By: Bears Butt


Today is July 18, just 32 days away from the opening day of the Utah bow hunt for 2016!  I’ve been reading and reading and reading about bow hunting big game and besides practicing my shooting and maintaining form and consistency, all the experts are saying that the sport is not only physical, but it is a mental game as well.  I figure that since we just finished putting the hay in the barn, which is a very physical chore to say the least, especially for older people like me (soon to be 67), I should start a physical fitness program of my own to get in tune with the upcoming hunting season.

This morning was day number one!  Sherry set her alarm for 5 am and was quickly out of bed and on the treadmill hammering out her routine.  It didn’t seem like a very long time before she was yelling up the stairs that the treadmill was open for my turn at a good run, walk or whatever I had in mind.

Well, there isn’t any sense making it such a big deal, I mozzied down the stairs and took my supreme position on the plastic and metal machine.  It has been nearly two years since I last visited this automatic torture machine and so I gently pushed in the number “1” on the console…..a humming and then the floor beneath my feet began to move….way slow….Number one was not going to cut it for me.  I thought, as I pushed in the number 2 button, that I was just very glad I wasn’t on some kind of rehab program in which the number one would have crushed my being and caused me to fall onto the floor.  I’m very fortunate to have what health I have got.  Well, number 2 was too slow as well, and so to hurry things up I pushed the number 4 button….WHOAHHHAAA baby!  Not today!  That was over the top for day one and I backed it down to number 3.  At least on number 3 I was able to walk fast to keep up with it.

Number 3 was a good enough pace for me and I watched as the lights indicated my current position on a make believe oval track.  On this particular machine there are tons of lights and numbers always changing showing me just how perfectly good everything was going.  It neglects the participants heart rate, hard breathing, lack of water and cramping leg muscles, but it sure does like to show off how well it is doing.  After about 10 minutes I decided I needed to begin with some “slope” to the footing and so I pushed the limit and cranked that baby up to its max of 10.  I could do some research and tell you that each slope number is a degree of slope, but I don’t think that is the case here.  Each number, I have determined, is the pain level in which the backs of your calves will hurt after just a few steps at that level.  10 was killing my calves, but in my mind I was chasing down an elk with my arrow sticking out of its chest and going straight up the steepest of the steep hills in the area where I hunt.  So today’s workout consisted of the treadmill and then 10 pushups and 10 situps and finished with a straight leg stretch to touch my fingers to the floor in front of my toes.  All in all a good first days workout.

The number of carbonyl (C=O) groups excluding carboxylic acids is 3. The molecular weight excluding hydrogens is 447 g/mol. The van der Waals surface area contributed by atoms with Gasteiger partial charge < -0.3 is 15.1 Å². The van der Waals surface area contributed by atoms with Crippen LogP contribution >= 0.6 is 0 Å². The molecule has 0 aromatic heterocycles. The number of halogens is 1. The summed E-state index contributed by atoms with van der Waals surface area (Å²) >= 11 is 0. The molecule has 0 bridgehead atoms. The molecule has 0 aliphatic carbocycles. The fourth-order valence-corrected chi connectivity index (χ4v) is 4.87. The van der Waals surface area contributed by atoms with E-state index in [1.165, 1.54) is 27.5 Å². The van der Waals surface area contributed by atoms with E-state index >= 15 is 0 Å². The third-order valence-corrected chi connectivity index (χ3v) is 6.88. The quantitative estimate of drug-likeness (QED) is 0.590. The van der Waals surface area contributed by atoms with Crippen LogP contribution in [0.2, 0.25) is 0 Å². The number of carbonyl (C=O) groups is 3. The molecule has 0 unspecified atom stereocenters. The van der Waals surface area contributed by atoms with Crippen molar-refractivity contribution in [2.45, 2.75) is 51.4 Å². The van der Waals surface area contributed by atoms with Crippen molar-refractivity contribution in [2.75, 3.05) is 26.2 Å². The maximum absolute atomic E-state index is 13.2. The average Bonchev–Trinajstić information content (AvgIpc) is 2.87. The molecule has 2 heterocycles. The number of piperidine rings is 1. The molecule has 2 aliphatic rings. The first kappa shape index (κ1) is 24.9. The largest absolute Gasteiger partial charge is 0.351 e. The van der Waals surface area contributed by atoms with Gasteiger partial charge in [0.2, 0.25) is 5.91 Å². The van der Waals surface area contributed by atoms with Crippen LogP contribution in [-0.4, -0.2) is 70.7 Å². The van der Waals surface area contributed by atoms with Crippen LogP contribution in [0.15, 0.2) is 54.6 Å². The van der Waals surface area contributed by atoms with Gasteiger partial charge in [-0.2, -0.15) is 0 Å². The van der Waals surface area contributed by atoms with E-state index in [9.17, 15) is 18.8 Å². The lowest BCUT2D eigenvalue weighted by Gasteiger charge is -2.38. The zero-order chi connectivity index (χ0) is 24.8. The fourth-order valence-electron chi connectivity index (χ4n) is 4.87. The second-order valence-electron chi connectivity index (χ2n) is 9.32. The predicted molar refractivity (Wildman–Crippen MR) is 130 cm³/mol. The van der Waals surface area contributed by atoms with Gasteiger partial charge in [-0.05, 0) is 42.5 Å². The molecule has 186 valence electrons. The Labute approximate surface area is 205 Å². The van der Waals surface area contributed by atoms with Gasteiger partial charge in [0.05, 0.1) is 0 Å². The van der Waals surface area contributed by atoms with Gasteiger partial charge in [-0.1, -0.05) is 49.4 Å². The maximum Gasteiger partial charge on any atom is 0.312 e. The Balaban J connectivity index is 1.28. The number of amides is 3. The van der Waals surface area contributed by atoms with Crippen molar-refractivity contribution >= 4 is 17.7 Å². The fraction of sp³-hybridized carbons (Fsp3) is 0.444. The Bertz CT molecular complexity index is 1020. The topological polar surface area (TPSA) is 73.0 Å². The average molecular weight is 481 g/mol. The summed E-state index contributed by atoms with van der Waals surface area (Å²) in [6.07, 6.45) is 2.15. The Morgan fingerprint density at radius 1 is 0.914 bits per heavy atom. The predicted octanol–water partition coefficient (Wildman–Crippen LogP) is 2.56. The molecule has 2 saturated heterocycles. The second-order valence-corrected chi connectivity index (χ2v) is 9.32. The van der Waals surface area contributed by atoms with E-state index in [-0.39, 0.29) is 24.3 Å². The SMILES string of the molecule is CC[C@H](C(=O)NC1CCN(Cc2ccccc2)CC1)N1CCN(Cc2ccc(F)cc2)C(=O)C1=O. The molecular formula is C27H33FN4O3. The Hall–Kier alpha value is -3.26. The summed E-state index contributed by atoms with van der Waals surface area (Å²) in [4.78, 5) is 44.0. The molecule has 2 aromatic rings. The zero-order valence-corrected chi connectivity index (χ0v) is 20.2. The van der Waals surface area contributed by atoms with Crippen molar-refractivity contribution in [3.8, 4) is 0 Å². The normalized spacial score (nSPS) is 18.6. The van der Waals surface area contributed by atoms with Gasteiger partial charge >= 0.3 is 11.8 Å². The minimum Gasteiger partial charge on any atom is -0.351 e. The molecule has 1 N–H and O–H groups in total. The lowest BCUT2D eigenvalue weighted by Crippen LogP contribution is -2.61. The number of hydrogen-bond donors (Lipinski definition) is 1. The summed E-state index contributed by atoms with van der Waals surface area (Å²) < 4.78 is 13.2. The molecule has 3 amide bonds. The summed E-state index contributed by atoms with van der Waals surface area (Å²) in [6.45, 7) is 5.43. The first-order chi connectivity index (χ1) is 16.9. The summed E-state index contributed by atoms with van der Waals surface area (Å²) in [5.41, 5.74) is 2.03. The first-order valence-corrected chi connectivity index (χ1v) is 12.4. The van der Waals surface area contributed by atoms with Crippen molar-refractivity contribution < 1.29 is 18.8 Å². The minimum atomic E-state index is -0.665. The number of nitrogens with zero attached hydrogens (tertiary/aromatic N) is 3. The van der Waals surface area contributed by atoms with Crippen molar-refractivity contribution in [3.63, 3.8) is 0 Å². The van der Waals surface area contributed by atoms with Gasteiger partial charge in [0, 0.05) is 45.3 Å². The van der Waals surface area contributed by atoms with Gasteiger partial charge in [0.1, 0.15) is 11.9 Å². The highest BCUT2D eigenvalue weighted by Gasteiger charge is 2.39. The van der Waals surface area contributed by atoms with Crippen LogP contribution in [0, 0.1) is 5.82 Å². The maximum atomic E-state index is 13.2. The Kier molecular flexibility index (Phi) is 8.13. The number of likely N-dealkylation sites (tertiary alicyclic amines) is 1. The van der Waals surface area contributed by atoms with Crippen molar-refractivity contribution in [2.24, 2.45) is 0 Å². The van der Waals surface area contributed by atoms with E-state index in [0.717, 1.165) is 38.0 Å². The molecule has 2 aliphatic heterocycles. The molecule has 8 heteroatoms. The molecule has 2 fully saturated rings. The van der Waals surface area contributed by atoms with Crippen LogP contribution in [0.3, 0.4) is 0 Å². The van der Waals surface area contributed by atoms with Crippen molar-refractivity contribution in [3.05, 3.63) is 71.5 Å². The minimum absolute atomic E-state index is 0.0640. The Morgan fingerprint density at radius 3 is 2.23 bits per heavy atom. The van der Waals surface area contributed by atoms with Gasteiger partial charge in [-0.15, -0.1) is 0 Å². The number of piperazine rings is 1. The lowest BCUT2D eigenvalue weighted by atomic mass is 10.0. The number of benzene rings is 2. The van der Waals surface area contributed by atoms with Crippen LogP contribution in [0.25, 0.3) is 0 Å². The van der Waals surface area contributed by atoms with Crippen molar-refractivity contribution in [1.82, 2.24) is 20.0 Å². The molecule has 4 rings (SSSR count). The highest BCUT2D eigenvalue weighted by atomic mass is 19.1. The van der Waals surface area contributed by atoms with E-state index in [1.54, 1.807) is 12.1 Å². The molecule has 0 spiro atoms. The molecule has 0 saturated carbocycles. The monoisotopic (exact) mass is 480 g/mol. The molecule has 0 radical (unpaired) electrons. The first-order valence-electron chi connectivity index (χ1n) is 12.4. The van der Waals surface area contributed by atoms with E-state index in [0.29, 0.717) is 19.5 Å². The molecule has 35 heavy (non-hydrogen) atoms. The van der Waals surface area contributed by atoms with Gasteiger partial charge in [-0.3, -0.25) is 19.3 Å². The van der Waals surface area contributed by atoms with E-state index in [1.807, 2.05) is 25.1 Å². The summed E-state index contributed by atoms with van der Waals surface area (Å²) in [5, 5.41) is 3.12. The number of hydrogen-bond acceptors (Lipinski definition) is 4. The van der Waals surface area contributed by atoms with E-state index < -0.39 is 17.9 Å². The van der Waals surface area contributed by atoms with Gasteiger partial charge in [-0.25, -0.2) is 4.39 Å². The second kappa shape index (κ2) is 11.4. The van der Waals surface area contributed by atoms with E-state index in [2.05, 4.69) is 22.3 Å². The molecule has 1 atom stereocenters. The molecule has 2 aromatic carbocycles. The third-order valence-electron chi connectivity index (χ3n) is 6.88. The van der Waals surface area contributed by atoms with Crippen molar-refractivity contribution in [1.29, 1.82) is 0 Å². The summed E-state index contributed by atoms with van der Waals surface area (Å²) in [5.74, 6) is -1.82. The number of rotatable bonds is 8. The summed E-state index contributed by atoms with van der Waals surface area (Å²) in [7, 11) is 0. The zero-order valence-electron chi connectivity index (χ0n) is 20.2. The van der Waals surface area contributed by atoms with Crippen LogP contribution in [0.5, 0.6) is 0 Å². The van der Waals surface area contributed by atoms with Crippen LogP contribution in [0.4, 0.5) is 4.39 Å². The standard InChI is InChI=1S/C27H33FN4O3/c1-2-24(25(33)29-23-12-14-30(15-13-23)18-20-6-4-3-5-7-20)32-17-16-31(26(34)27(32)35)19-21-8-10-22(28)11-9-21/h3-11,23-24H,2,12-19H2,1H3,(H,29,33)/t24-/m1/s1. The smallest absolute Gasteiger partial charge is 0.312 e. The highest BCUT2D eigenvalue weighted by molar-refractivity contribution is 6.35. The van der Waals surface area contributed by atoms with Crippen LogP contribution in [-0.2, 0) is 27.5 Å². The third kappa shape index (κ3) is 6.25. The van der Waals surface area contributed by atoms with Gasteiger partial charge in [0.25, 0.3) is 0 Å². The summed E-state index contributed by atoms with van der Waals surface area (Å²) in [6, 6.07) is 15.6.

The goal for the future (next 20 or so days) is a similar routine every morning and increasing the length and strenuousness of the workout and the number of situps/pushups etc.  Maybe by the end of the month I’ll be where I was a few years back, running, walking and extreme inclines for a 40 minute time frame.  We will see.

So, again, with the thought that the hunt is not only a strenuous one, but a mental one as well.  I will just have to get myself into a mind frame where the adrenaline won’t take effect until after the shot.  Again, we will have to see what happens if and when that event occurs.

Equipment?  Well, I have my new arrows purchased.  I decided on 500 spine arrows and went with the Gold Tip Hunter Kinetic model.  I have 12 of them and will go have them cut down to 28 1/2 inches, probably today.  These arrows come with a .006 inch straightness tolerance and so I’ll have the arrows cut from both ends to get my length.  That should give me the straightest part of the shafts to work with.  Then with the feathers I bought a few weeks ago, I’ll 4 fletch them in Right Helical to match the 6 Badger brand Right Helical single edge broadheads I have also purchased.  I think my hunting setup will work just fine and I sure hope to bring home a cow elk and a buck deer during the hunting season.

You might say, with all the other things that have been going on lately now behind me, that my mind is now consumed with the upcoming hunting season.  It’s never too early to start practicing right?!

July 18, 2016

Bears Butt

Written on July 18th, 2016 , Archery stuff
By: Bears Butt


Just to let you all know I have not given up on my bucket list….to kill a deer with a recurve bow!  I’m still practicing whenever I can.  Yesterday I pulled the bow out twice.  I had to go dump some tree limbs into the hole, so I took my bow…that was about noon.  Still hot outside, but not unbearable.

I mixed up my shooting a little.  Started at 20 yards and shot two ends of 6 arrows per end.  Then moved back two to three yards and shot two more ends.  I did that back to the 30 yard mark and then moved up those same 2-3 yards etc. back to the 20 yard line.  Then I sat on the 20 yard marker and shot ALL my arrows at the spent shotgun shell I had put on the bale a few days ago.